Foreign travel occupies a role in the development of global leadership, yet the function of higher education in that process is scarcely understood. This sequential explanatory mixed-methods study explored the perceived value that select doctoral students experienced during from their short-term course-based foreign travel. The first phase of the research included fifty students, while the second used a subset of 12 from the first phase. The students participated in an online quantitative survey, followed by optional interviews where the qualitative data were obtained. Quantitative and Qualitative research methods were used to analyze the data. The findings were presented in numerical and narrative formats, respectively. The results were consistent with the literature. They also provided additional insights that advance the burgeoning field of global leadership and substantiate more recent trends in the older, more established education abroad arena. The findings suggest specific aspects of academic course-based foreign travel aid in the development of global leadership skills. Participants cited peer-learning, scheduling concerns, overall organization, intercultural contact, theory to practice opportunities, and learning experience applicability as the drivers of value in their academic foreign travel experiences. The recommendations suggest that course-based foreign travel may benefit from designs that balance participants’ exposure to their peers, contact with the local population, and structured academic instruction. Additionally, doctoral students may consider other activities to increase cultural intelligence more broadly; as the results indicate a significant, positive correlation between the value of global learning experiences and cultural intelligence levels.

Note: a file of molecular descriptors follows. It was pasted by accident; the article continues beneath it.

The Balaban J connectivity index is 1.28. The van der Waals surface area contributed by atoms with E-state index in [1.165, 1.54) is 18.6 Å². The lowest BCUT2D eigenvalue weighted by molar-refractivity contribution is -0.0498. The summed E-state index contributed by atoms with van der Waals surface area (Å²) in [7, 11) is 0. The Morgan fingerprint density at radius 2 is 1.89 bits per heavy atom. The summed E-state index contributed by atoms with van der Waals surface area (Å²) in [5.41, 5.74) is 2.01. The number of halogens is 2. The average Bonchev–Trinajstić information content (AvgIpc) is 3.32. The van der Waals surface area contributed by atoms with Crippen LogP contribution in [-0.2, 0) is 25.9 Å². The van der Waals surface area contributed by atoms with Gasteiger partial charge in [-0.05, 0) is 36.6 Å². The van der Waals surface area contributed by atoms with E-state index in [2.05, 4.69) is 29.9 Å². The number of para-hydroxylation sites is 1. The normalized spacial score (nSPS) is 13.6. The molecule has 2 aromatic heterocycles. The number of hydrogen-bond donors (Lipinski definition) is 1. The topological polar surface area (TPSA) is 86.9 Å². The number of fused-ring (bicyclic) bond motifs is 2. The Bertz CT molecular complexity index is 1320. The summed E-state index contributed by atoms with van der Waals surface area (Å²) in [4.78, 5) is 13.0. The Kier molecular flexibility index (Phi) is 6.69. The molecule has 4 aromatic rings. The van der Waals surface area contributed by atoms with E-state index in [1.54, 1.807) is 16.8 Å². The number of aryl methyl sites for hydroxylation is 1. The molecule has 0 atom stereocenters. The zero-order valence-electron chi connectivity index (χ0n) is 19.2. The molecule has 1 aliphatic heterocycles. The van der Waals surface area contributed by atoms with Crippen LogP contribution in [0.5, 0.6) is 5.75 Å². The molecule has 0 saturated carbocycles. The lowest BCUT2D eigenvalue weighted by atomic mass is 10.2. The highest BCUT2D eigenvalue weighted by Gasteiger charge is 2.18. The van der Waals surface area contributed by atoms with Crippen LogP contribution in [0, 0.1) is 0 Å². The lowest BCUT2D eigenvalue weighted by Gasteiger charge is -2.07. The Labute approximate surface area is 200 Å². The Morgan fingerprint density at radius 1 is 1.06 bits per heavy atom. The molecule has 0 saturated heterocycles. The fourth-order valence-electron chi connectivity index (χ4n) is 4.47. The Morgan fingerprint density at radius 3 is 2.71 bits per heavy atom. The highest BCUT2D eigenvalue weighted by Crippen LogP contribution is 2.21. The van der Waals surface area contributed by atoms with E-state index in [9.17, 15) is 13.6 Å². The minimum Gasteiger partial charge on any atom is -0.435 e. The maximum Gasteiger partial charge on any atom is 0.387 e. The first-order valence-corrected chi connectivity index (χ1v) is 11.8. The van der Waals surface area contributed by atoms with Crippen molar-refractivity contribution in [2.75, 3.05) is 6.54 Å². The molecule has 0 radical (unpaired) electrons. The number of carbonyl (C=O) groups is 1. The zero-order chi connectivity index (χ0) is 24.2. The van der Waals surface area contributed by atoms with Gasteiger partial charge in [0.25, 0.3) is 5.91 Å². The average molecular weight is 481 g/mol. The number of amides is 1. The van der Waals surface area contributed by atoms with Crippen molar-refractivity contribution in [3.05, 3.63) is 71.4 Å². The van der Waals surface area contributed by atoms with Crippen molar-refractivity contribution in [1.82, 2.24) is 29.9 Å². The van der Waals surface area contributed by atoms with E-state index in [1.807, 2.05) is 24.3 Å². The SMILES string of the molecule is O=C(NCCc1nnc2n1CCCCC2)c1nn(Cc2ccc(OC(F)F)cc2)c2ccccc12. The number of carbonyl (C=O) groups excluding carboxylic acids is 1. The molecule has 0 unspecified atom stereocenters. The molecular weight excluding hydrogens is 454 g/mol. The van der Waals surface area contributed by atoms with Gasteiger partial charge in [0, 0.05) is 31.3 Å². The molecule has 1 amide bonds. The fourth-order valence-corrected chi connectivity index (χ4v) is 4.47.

Library of Congress Subject Headings
Dissertations (PhD) -- Global leadership and change; Graduate students; Foreign study -- Evaluation
Date of Award
Graduate School of Education and Psychology
McManus, John F.;
Gross, Charles A., "Understanding the perceived value of global learning experiences for doctoral leadership students" (2019). Theses and Dissertations. 1111.